Kyaiktiyo Pagoda, featured in the film MANA: Beyond Belief, is a Buddhist pilgrimage site in Burma. Tradition claims that the boulder was placed on the cliff 2500 years ago by Burmese spirits. A gilded boulder sits on top and is believed to contain a hair of the Buddha.
This is a Wonderful Poem
Come at it carefully, don’t trust it, that isn’t its right name,
It’s wearing stolen rags, it’s never been washed, its breath
Would look moss-green if it were really breathing,
It won’t get out of the way, it stares at you
Out of eyes burnt gray as the sidewalk,
Its skin is overcast with colorless dirt,
It has no distinguishing marks, no I.D. cards,
It wants something of yours but hasn’t decided
Whether to ask for it or just take it,
There are no policemen, no friendly neighbors,
No peacekeeping busybodies to yell for, only this
Thing standing between you and the place you were headed,
You have about thirty seconds to get past it, around it,
Or simply to back away and try to forget it,
It won’t take no for an answer: try hitting it first
And you’ll learn what’s trembling in its torn pocket.
Now, what do you want to do about it?
I am a long time fan of Wagoner’s work, but this morning this poem spoke directly to the tussling I am in with pieces still emerging in the studio. Things we make take on thingness, like the quickening of a babe in the womb. But as a painting claims its thingness, complexities come along as well. Like sweet infants that become rabidly difficult teenagers, I don’t always like where something is headed. Then what?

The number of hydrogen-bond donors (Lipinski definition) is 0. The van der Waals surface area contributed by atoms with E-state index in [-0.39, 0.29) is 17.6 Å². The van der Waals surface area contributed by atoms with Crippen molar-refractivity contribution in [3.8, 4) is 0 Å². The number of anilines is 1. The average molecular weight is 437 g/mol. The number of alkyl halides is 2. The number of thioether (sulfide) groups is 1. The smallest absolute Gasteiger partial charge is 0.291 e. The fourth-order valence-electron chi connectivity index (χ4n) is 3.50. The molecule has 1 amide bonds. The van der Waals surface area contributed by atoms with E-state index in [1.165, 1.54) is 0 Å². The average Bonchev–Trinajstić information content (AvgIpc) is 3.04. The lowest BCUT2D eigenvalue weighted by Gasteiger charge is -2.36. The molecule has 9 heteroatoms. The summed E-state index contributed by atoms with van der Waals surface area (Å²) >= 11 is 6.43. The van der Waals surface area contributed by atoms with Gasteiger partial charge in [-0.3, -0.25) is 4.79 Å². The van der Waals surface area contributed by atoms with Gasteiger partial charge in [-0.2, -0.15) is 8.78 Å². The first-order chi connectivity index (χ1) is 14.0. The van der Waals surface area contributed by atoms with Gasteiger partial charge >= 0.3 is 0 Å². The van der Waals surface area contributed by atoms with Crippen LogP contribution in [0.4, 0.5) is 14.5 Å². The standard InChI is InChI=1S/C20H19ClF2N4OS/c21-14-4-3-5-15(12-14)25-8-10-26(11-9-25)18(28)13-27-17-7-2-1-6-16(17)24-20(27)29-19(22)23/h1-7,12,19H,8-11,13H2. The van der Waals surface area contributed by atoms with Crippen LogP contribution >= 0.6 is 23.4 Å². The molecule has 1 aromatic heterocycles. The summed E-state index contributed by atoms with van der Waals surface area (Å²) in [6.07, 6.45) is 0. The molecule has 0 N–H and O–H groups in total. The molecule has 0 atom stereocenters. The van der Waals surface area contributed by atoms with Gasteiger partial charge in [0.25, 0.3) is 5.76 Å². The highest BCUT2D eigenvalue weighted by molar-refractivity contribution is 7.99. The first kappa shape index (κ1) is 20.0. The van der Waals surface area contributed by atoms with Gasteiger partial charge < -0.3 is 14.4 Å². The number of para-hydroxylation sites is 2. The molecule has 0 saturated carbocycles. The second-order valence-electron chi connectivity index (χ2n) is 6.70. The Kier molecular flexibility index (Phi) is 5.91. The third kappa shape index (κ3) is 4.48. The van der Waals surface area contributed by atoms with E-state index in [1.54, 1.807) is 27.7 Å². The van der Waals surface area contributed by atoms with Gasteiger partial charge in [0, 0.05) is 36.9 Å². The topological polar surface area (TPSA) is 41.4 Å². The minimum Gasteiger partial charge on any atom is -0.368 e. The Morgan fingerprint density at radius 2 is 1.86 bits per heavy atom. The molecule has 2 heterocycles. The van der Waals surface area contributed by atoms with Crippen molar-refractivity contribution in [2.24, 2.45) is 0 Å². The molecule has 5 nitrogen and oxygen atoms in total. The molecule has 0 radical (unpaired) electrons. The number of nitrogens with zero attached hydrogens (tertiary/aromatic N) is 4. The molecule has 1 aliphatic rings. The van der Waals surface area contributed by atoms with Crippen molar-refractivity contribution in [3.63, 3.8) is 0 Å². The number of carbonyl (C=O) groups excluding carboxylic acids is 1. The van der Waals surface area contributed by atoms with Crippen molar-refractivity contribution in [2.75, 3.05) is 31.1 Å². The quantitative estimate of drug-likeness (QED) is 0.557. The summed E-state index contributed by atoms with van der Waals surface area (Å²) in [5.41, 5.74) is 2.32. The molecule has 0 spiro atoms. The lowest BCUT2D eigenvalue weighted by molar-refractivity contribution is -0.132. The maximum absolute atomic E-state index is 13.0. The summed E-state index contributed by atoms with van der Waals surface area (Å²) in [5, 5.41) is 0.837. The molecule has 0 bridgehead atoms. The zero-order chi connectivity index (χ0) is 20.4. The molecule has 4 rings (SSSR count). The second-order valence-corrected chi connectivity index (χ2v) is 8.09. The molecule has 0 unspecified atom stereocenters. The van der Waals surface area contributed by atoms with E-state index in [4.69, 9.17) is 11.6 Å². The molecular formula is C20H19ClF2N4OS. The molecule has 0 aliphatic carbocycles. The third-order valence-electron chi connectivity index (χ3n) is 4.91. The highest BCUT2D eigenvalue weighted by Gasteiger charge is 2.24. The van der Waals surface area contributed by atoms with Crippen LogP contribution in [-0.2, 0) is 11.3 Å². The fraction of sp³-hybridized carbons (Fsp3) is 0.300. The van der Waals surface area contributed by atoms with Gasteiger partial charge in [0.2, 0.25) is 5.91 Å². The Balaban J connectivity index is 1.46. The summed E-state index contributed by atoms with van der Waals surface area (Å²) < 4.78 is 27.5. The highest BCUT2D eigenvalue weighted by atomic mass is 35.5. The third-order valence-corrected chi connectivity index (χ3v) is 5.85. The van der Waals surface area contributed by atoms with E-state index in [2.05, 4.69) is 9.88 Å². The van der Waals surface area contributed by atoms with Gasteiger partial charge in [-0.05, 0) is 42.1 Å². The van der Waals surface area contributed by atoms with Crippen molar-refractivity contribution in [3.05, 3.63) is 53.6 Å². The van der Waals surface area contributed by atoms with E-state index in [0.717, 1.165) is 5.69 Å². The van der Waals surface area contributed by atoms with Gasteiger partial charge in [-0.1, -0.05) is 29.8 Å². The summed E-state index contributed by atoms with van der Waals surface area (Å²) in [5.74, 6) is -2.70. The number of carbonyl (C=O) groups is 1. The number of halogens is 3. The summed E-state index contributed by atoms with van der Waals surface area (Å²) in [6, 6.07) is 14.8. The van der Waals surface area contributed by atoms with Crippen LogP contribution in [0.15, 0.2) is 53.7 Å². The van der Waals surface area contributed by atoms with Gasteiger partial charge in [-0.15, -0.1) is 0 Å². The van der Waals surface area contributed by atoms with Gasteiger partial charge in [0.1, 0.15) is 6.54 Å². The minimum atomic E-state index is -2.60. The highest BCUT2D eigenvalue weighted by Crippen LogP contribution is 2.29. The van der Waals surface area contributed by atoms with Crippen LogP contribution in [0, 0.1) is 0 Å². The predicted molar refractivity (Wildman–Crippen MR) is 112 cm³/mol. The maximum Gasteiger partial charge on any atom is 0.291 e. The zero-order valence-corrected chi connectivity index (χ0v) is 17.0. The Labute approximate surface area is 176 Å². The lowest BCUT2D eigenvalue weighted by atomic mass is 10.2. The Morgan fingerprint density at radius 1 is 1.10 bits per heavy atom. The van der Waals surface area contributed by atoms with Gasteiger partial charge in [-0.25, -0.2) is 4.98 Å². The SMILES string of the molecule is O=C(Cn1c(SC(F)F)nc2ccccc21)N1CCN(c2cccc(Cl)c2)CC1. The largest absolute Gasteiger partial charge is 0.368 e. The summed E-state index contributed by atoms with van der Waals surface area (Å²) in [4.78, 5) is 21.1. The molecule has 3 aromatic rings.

I recently viewed a film from a few years ago called MANA: Beyond Belief. Mana is a Polynesian word for the power that resides in things. Filmmakers Peter Friedman and Roger Manley have cobbled together a visually stunning collage of images and experiences from all over the world that speaks to the concept of power objects. They describe it as a film about “what makes matter matter”:
All over the world, in every society, there are objects that have special power over people. People climb mountains or make pilgrimages just to see or touch them. They prostrate themselves or engage in rituals in their presence, caress them in the hopes of absorbing some of their magic, they enshrine them in temples or pass them on to descendants; wear them or store them in treasure houses or sometimes burn them. An individual object might hold power over only one group or even just one person, but the phenomenon of “power objects” is universal.
From the breathtaking Kyaiktiyo Pagoda in Burma to the Japanese tradition of O-Hanami (cherry blossom veneration), the film unfolds with almost no dialogue, similar to the hauntingly mesmerizing Koyaanisqatsi by Godfrey Reggio. One of the most memorable segments for me was watching the meticulously accurate replication of a life sized Mercedes Benz, assembled out of paper and balsam wood. This Malaysian variation on the commonly encountered funereal tradition of making sure the dead has everything he or she will need ends with the entire structure going up in flames.
So yes, there are times when the thought of setting fire to certain pieces of my work feels like the right way to go. A pyre in the streets of South Boston? Not without its appeal at times.
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